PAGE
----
The Swiss federal tax administration will not apply this practice if other parties entitled to a withholding tax refund participate in the transaction. Based on public statements made by representatives of the federal tax administration, this practice will not be applied, as a general rule, if more than 50% of the purchase price is bank financed (typically by a Swiss bank).
The fact that (typically Swiss resident) sellers will reinvest part of the sales proceeds or the managers of the target will purchase shares in the acquisition company is also considered a sign of a qualifying third-party investment. However, so far, no general statement has been made with regard to that and parties are required to present each case to the federal tax administration upfront in order to obtain certainty about the application of such extended international transposition.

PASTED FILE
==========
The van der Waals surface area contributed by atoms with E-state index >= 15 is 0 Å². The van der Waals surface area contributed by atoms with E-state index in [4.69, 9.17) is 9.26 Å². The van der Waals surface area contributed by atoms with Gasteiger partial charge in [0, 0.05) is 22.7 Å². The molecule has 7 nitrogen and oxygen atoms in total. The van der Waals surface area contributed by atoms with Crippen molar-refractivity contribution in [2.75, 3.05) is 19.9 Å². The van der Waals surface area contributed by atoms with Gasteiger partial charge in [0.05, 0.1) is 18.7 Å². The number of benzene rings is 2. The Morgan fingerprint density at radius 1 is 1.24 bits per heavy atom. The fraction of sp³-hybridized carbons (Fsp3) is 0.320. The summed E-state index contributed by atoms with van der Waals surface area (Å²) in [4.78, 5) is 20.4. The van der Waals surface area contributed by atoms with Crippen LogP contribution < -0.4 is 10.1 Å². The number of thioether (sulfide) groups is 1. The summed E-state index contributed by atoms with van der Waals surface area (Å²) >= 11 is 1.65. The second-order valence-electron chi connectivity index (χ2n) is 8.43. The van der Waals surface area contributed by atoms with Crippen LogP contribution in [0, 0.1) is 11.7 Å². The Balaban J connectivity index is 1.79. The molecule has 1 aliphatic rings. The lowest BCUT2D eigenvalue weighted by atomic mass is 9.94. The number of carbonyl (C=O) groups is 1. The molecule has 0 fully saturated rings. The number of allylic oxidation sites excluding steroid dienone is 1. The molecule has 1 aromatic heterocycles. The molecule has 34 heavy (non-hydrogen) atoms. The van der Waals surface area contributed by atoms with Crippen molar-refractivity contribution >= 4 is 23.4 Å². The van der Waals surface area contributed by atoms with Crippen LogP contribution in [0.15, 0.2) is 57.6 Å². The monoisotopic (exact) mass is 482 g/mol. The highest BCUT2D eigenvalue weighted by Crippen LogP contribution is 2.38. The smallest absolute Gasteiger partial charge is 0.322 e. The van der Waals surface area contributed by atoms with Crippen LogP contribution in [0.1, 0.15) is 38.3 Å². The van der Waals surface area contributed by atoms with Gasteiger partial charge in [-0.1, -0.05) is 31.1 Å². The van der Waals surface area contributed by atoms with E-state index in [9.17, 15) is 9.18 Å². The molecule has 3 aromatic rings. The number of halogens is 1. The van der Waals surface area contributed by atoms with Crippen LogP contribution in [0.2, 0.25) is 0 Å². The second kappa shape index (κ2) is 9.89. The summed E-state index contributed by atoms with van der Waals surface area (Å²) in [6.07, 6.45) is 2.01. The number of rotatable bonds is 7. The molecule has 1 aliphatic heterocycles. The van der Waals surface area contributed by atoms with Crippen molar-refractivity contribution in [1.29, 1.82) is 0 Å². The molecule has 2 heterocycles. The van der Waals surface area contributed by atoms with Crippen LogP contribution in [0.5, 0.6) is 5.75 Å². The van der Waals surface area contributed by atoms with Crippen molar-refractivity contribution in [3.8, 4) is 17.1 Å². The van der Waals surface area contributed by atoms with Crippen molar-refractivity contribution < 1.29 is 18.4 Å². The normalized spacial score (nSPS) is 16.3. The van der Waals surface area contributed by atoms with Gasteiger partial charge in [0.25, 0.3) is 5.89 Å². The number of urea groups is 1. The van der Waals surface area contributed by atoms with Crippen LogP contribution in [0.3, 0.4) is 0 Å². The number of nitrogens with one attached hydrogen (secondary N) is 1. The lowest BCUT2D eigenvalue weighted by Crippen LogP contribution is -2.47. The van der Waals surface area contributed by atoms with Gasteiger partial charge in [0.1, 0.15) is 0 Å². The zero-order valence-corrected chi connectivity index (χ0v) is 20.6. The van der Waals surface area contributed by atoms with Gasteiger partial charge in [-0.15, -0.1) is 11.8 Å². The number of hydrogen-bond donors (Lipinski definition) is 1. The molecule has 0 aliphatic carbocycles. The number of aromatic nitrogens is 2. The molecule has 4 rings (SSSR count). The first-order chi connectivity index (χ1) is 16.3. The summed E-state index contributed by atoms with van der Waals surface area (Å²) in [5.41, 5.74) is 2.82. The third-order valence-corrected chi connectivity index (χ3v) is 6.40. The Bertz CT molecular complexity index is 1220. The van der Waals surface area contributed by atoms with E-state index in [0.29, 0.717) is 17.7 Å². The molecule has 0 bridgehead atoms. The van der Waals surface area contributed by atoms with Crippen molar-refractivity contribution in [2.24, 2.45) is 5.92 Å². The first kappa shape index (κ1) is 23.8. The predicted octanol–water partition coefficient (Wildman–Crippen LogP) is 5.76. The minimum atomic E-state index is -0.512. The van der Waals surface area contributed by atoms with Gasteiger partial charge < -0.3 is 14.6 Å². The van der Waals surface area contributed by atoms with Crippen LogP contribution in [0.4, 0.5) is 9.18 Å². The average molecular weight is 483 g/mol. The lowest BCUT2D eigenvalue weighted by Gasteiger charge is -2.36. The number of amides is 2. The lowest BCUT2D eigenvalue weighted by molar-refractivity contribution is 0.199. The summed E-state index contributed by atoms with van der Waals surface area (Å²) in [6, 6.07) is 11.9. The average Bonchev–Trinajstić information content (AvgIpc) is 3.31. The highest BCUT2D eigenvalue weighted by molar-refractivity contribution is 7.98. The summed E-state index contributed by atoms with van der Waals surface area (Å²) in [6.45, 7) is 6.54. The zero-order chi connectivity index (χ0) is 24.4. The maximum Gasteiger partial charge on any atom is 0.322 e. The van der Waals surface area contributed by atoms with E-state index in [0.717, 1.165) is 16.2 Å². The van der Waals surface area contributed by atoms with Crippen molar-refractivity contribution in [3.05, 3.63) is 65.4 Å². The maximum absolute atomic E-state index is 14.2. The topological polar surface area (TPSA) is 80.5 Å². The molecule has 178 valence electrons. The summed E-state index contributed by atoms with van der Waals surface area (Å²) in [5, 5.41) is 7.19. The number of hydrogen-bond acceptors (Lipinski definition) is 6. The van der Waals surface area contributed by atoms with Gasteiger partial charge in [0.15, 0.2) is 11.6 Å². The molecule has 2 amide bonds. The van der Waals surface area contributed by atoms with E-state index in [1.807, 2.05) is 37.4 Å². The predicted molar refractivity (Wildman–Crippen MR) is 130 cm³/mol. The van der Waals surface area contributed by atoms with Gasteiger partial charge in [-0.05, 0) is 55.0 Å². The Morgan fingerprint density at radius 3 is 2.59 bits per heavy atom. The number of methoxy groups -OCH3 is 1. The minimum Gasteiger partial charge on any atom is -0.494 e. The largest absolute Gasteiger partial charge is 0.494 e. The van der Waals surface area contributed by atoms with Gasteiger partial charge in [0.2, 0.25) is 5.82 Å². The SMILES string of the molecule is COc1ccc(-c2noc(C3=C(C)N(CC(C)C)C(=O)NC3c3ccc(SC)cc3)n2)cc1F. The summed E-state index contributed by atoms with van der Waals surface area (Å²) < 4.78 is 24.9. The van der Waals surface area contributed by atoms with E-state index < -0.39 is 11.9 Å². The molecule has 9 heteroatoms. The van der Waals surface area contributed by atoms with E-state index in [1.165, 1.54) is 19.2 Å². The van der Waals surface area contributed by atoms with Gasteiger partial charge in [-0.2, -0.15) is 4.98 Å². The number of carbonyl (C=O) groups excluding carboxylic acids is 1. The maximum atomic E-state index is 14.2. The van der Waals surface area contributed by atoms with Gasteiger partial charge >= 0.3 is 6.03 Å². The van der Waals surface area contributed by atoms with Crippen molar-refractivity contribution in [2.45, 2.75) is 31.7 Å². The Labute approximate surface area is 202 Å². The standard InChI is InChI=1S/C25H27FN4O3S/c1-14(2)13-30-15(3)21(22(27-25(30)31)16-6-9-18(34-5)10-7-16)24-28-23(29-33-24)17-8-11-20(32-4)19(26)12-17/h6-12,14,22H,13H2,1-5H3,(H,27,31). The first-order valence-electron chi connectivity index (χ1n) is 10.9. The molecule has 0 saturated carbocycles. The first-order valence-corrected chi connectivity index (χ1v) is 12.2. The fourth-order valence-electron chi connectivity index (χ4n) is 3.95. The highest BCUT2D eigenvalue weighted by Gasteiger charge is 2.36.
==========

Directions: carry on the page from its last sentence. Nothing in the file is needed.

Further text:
Until today, there are no court decisions with regard to this matter. Amongst tax practitioners, this new practice is heavily criticised due the lack of coherent legal justification.
Tax Partner AG, Taxand Switzerland
T: +41 44 215 77 36
Stephanie Eichenberger is an attorney-at-law and certified tax expert. She is a partner at Tax Partner AG, Taxand Switzerland and has more than 20 years of experience working in tax.
Stephanie’s transaction practice focuses on structuring, pre- and post-transaction reorganisations, as well as tax risk analysis. Her broad experience covers advice for national and international corporate clients, as well as individuals. She also specialises in tax litigation and taxation of Swiss real estate.